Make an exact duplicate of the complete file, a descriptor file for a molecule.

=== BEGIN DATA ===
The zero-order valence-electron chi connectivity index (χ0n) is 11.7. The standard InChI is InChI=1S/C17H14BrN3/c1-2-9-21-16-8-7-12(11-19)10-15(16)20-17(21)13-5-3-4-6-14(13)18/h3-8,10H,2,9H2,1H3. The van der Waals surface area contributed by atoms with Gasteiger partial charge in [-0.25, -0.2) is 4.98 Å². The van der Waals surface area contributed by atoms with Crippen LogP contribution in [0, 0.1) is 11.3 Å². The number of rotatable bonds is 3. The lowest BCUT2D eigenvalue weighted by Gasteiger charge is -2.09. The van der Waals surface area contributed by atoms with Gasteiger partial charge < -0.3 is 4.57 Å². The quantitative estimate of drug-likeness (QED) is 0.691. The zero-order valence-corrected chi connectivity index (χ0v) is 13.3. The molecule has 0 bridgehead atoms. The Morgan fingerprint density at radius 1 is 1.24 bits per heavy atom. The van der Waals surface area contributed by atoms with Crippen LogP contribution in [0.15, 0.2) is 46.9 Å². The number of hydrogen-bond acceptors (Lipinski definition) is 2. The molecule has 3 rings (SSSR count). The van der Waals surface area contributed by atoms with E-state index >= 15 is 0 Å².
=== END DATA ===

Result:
The zero-order valence-electron chi connectivity index (χ0n) is 11.7. The standard InChI is InChI=1S/C17H14BrN3/c1-2-9-21-16-8-7-12(11-19)10-15(16)20-17(21)13-5-3-4-6-14(13)18/h3-8,10H,2,9H2,1H3. The van der Waals surface area contributed by atoms with Gasteiger partial charge in [-0.25, -0.2) is 4.98 Å². The van der Waals surface area contributed by atoms with Crippen LogP contribution in [0, 0.1) is 11.3 Å². The number of rotatable bonds is 3. The lowest BCUT2D eigenvalue weighted by Gasteiger charge is -2.09. The van der Waals surface area contributed by atoms with Gasteiger partial charge < -0.3 is 4.57 Å². The quantitative estimate of drug-likeness (QED) is 0.691. The zero-order valence-corrected chi connectivity index (χ0v) is 13.3. The molecule has 0 bridgehead atoms. The Morgan fingerprint density at radius 1 is 1.24 bits per heavy atom. The van der Waals surface area contributed by atoms with Crippen LogP contribution in [0.15, 0.2) is 46.9 Å². The number of hydrogen-bond acceptors (Lipinski definition) is 2. The molecule has 3 rings (SSSR count). The van der Waals surface area contributed by atoms with E-state index >= 15 is 0 Å².